Christians mark National Day of Prayer, atheists host National Day of Reason

WASHINGTON — Americans marked the National Day of Prayer Thursday (May 3), with Christians gathering on Capitol Hill to defend … Continued

WASHINGTON — Americans marked the National Day of Prayer Thursday (May 3), with Christians gathering on Capitol Hill to defend their right to pray as nonbelievers observed a “Day of Reason.”

Shirley Dobson, wife of Focus on the Family founder James Dobson and the chairwoman of the National Day of Prayer Task Force, said the total of 40,000 observances across the U.S. for the National Day of Prayer “belies the fact of many skeptics saying that citizens in our nation no longer believe in prayer.”

The American Humanist Association used Thursday to mark the National Day of Reason, and encouraged atheists, agnostics and nonbelievers to give blood or participate in counter demonstrations.

The annual observance on Capitol Hill featured more than three hours of worship and prayer for the nation’s leaders and the military. But when it came time to pray for the executive branch, Bishop Harry Jackson, a Maryland megachurch pastor, critiqued the Obama administration for not defending the Defense of Marriage Act and urged prayer for “clarity of mission.”

The White House did not send a representative to speak at the gathering, but as has been his practice, President Obama issued a proclamation to mark the prayer day.

“On this National Day of Prayer, we give thanks for our democracy that respects the beliefs and protects the religious freedom of all people to pray, worship, or abstain according to the dictates of their conscience,” Obama said in his proclamation of the day, which was enacted into law in 1952.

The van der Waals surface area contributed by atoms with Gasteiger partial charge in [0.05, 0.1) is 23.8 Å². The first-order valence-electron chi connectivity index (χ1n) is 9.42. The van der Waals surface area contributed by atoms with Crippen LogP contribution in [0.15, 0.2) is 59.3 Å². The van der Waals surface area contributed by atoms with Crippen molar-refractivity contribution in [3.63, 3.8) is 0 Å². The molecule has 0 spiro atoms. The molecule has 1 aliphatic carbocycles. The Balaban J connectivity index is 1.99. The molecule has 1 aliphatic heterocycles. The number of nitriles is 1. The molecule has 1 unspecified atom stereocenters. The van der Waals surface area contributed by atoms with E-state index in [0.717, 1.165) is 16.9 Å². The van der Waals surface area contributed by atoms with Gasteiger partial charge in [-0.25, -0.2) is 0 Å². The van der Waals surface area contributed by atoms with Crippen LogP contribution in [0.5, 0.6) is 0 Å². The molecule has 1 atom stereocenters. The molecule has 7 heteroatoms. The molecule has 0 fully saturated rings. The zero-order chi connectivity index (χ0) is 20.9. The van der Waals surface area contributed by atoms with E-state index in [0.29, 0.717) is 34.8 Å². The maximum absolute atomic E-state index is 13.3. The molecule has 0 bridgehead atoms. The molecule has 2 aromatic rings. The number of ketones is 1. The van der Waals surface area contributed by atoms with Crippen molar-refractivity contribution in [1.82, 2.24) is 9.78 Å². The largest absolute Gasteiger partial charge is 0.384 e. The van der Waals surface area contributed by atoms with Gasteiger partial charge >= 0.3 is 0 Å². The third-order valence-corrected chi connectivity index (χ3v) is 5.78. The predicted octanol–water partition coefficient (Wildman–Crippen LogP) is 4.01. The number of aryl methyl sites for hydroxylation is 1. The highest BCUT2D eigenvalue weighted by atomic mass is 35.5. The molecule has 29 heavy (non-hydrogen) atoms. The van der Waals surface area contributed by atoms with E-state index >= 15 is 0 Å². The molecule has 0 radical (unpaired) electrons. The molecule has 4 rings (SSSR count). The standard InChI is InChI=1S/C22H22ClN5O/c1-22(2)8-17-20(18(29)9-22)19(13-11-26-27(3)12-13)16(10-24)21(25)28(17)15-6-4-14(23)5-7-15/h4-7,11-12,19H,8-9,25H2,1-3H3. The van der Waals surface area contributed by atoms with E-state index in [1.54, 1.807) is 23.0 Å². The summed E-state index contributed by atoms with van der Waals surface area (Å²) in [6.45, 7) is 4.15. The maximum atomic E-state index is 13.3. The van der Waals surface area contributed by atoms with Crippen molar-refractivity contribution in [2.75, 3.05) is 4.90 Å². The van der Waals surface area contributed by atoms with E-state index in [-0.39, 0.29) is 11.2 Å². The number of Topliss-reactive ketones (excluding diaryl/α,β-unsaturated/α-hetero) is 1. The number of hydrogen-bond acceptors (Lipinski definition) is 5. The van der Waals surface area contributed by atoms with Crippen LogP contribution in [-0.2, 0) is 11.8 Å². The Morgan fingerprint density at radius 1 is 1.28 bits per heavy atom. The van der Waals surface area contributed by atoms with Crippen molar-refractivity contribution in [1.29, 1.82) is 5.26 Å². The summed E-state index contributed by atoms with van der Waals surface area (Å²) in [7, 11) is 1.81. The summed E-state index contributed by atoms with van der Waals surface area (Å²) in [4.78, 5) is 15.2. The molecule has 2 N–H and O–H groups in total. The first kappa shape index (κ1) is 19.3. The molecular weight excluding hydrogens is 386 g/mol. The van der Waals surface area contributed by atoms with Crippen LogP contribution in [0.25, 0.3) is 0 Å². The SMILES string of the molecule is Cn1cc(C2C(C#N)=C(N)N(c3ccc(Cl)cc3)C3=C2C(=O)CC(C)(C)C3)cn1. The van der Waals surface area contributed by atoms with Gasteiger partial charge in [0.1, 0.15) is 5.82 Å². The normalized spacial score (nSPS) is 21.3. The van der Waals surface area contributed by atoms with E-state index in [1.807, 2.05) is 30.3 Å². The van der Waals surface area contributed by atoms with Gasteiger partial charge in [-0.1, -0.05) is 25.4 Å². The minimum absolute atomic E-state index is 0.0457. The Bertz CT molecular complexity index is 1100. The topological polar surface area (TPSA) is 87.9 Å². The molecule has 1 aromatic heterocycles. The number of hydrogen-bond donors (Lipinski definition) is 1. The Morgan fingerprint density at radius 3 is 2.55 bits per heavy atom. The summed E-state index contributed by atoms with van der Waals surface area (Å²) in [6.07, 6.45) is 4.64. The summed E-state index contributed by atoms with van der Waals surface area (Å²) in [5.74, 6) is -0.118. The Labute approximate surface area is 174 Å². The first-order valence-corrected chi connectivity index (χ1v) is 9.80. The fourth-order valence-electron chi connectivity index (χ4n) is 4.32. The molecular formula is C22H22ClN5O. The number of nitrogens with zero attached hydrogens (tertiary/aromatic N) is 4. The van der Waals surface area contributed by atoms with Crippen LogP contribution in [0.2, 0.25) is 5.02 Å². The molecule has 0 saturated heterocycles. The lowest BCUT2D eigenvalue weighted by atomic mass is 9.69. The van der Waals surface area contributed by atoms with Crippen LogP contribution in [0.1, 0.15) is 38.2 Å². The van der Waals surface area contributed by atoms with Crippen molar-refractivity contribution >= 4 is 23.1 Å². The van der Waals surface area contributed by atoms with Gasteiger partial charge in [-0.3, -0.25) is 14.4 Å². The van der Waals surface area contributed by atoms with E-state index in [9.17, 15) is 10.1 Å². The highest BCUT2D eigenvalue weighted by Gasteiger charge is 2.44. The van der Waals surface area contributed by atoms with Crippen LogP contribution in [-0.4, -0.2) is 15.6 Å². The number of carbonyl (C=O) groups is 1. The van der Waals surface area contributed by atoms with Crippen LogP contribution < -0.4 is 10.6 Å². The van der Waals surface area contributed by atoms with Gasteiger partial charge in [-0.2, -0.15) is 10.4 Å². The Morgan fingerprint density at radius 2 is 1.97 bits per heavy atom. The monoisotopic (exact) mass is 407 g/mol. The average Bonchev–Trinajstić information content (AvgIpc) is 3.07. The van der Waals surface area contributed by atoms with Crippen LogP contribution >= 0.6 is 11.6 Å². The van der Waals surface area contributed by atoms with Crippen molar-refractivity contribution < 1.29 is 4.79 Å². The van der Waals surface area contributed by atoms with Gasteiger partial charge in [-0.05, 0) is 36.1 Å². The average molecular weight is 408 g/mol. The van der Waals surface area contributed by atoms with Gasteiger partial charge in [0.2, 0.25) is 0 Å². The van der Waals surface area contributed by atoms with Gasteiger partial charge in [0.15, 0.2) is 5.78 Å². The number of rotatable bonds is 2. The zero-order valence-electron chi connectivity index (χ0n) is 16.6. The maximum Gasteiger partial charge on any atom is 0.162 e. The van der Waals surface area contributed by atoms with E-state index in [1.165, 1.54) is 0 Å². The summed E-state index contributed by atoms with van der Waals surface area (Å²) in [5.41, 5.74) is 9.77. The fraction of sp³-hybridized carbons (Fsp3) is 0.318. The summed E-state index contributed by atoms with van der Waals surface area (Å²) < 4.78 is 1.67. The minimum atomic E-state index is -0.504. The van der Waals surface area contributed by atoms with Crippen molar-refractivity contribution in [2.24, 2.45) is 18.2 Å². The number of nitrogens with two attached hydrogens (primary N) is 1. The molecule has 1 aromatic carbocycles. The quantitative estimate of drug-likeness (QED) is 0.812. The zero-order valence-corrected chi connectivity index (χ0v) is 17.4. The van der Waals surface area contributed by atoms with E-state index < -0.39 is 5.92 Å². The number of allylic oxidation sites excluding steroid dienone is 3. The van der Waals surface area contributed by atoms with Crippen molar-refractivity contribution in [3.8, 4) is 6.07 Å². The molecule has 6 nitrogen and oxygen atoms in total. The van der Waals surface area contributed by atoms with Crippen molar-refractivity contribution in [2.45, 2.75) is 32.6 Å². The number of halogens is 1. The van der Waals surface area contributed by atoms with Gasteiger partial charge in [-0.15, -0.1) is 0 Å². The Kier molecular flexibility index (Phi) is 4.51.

Shin Inouye, a White House spokesman, said the president celebrates “prayer and faith through events like his recent Easter Prayer Breakfast” and “prays daily and deeply appreciates the important role that prayer plays in the lives of millions of Americans.”

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Adelle M. Banks | Religion News Service Adelle M. Banks is a production editor and national correspondent at RNS.
  • plattitudes

    I love how many “National Day of X” have been declared lately. We used to get such days declared by Congress, but now it seems like there’s another one every other day– National Day of Pancakes, National Day of Redwood Trees, maybe I’ll declare tomorrow to be National Day of Star Trek and celebrate by a Next Gen Marathon at my place.

  • QuQuine

    This was unconstitutional when instituted in 1952 and remains unconstitutional today. I would like the churches to wake up and understand that their freedom is protected by keeping government out of religion.

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